Prince of Tennis is a faithful adaptation of the popular manga and anime series. When I said faithful, I meant to say that characters perform superhero feats in tennis games, levitating thirty feet into the sky to return a serve, causing stormy clouds to gather above the stadium (darkening the skies, covering the sun) when one decides to concentrate, performing mid-air acrobatics, unleashing devastating serves that could engulf a tennis ball with flames, or creating some kind of vortex or force field which causes the ball to fly towards his direction no matter where the opponent was aiming.
It's like Shaolin Soccer, but with tennis, and a cast of young Japanese actors who resemble their anime counterparts, a definite fanservice for the female audiences. I remember the days when I was subjected to episodes of Prince of Tennis at the uni's Anime Club (Justin and I were not-too-proud members of the club) weekly screening two years ago, and the hardcore female anime fans around us would scream, gasp, sigh at the sight of those studlicious manly characters of the anime, and shriek even louder when the gay undertones (or overtones?) become even more apparent (... like one character resting his hand on another character's shoulder, or one character staring intensely at another character which can also be interpreted as looks of lust). Hardcore anime fans do have the special abilities of making even affect the most confident of men like me when they make you realize that no matter how desirable and deliciously hawt you know you are, you can't really compare with the impossible beauty of anime male characters that they so desire. Bah.
Anyway, this film is sure to make female viewers happy, although I did enjoy the over-the-top, entertaining tennis matches, kinetic Asian cinema at their most, er, kinetic.
Twelve year old Ryoma Echizen (Kanata Hongo) is the tennis prodigy from America who has the personal history of winning 4 successive victories at the American Junior Tennis tournaments. His father, Nanjiroh Echizen, a tennis player of legendary status, recalls Ryoma back to Japan to attend the distinguished school of Seishun Academy Middle School. Ryoma, a first year, has his eyes set on being on the regulars team of the tennis club, which the school is famous for.
The members of the Seigaku regulars team include Kunimitsu Tezuka (Yuu Shirota), the captain of the tennis club, whose ranking is that on the National's level. The vice-captain, Syuichirou Oishi (Hiroki Suzuki), who has a calm and rational sense of playing sense, compliments the acrobatic plays of his double's partner, Eiji Kikumaru (Osamu Adachi); making them the Golden Pair. Third year, Shusuke Fuji (Hiroki Aiba), a formidable player, is known for his tactical skill on the tennis courts. Then there's Sadaharu Inui (Hirofumi Araki), whose tennis style relies on what he calls, "data tennis" and Takashi Kawamura (Yoshikazu Kotani) whose personality instantly changes when he grabs his tennis racket. While second years Takeshi Momoshiro (Masaki Kaji), known for his power plays and Kaoru Kaido (Kousuke Kujirai), whose perseverance is daunting, round off the Seigaku regulars team.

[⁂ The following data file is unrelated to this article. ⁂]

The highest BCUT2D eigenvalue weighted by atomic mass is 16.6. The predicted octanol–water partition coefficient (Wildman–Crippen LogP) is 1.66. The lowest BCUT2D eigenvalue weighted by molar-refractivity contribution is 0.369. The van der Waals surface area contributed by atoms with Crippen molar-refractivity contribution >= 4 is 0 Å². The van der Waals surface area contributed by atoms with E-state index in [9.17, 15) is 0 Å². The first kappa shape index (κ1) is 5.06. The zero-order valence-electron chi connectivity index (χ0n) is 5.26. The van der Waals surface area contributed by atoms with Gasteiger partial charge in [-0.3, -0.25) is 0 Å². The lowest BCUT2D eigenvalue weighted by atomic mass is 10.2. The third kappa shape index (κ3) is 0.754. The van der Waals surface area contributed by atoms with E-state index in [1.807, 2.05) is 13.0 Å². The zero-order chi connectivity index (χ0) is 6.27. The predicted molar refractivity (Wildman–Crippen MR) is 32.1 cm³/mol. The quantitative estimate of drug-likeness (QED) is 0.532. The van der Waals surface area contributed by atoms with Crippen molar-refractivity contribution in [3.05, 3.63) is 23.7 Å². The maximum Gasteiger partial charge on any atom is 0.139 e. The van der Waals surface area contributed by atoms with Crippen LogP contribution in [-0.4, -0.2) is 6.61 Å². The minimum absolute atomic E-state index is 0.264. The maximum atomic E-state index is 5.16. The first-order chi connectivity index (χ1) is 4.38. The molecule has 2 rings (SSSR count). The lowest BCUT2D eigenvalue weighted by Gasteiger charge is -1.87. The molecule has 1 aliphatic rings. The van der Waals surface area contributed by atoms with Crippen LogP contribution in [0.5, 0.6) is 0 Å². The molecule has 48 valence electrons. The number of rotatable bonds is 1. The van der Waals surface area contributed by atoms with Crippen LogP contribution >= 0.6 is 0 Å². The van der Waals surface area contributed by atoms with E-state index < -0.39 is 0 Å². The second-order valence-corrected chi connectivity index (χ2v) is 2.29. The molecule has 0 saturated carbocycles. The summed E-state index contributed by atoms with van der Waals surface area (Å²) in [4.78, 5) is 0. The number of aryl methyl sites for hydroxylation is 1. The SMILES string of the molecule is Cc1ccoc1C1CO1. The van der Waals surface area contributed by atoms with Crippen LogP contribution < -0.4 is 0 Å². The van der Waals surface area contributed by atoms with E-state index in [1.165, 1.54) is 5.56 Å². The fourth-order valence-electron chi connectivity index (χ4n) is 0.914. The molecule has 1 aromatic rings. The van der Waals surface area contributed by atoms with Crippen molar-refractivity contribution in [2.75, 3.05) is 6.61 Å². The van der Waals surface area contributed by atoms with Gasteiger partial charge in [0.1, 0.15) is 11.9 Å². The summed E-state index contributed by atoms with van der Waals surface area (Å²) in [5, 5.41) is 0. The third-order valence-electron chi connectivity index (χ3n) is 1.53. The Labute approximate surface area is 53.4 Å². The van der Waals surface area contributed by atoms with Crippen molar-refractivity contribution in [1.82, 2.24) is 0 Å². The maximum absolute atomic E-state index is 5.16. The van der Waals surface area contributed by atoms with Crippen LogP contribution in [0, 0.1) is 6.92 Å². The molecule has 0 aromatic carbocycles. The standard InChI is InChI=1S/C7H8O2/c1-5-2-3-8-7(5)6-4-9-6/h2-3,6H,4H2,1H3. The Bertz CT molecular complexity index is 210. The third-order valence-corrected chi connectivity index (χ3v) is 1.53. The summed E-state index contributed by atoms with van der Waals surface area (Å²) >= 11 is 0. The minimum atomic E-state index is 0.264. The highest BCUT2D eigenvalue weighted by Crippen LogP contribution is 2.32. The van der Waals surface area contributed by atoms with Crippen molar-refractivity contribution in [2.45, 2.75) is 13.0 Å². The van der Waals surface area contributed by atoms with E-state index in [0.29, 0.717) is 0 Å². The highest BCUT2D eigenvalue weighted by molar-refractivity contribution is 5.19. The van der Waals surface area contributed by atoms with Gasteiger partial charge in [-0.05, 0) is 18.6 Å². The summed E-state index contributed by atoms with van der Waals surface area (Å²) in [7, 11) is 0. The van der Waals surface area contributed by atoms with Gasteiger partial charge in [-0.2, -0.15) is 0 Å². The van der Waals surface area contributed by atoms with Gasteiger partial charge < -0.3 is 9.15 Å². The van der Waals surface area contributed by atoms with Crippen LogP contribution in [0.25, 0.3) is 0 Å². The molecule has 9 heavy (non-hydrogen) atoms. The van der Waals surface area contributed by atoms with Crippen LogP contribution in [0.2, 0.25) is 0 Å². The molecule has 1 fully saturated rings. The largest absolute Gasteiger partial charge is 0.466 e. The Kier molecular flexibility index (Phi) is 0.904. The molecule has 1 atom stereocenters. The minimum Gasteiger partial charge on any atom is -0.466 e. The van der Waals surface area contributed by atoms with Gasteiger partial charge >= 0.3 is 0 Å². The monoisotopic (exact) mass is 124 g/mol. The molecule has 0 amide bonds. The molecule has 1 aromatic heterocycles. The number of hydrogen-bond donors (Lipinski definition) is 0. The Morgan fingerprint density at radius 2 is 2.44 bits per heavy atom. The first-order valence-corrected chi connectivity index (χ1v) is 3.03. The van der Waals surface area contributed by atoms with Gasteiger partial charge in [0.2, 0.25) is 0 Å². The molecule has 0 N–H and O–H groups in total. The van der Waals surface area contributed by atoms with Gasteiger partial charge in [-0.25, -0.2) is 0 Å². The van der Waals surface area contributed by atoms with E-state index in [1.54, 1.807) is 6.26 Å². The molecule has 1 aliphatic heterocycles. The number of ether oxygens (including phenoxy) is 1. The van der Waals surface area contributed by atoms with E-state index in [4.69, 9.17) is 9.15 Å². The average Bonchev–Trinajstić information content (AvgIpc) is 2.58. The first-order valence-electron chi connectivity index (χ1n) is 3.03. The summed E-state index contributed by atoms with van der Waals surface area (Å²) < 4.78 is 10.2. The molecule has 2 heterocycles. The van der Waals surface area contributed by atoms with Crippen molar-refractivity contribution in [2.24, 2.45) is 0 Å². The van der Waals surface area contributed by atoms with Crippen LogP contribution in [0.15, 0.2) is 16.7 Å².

Ryoma arrives in time for the monthly campus ranking tournament, but at first, due to his young age and his cool attitude, some club members do not take him seriously; however, during the ranking tournament, Ryoma is quick to prove his skill and become the only first year on the regulars team, just in time for the regional preliminary rounds.
Then, there's the lone girl who watches Ryoma from the audience. Her name is Shioin Higaki (Sayuri Iwata), whose parents had died in accident. She is mute due to traumatic shock of her past. She first meets Ryoma when he helps her on the train from loud group of High School boys.
While in a crucial match against Fudomine Middle School during the regionals, Ryoma injures his eye by accident, but his determination to finish the match helps bring victory to Seigaku as they can advance to the Kanto conference as regional champions.
The actress who plays Shioin Higaki, Sayuri Iwata is a cutie...
And I would've shifted the focus of this review onto her, until I found out via Wikipedia that she's even younger than my little sister. Therefore, instead of trying to pull a Craig, I shall remain silent.
Film is recommended to those who are into watching sweaty Japanese pretty boys playing CGI-heavy tennis. Though regular Western viewers might lose their sanity watching this.
Prince of Tennis trailer
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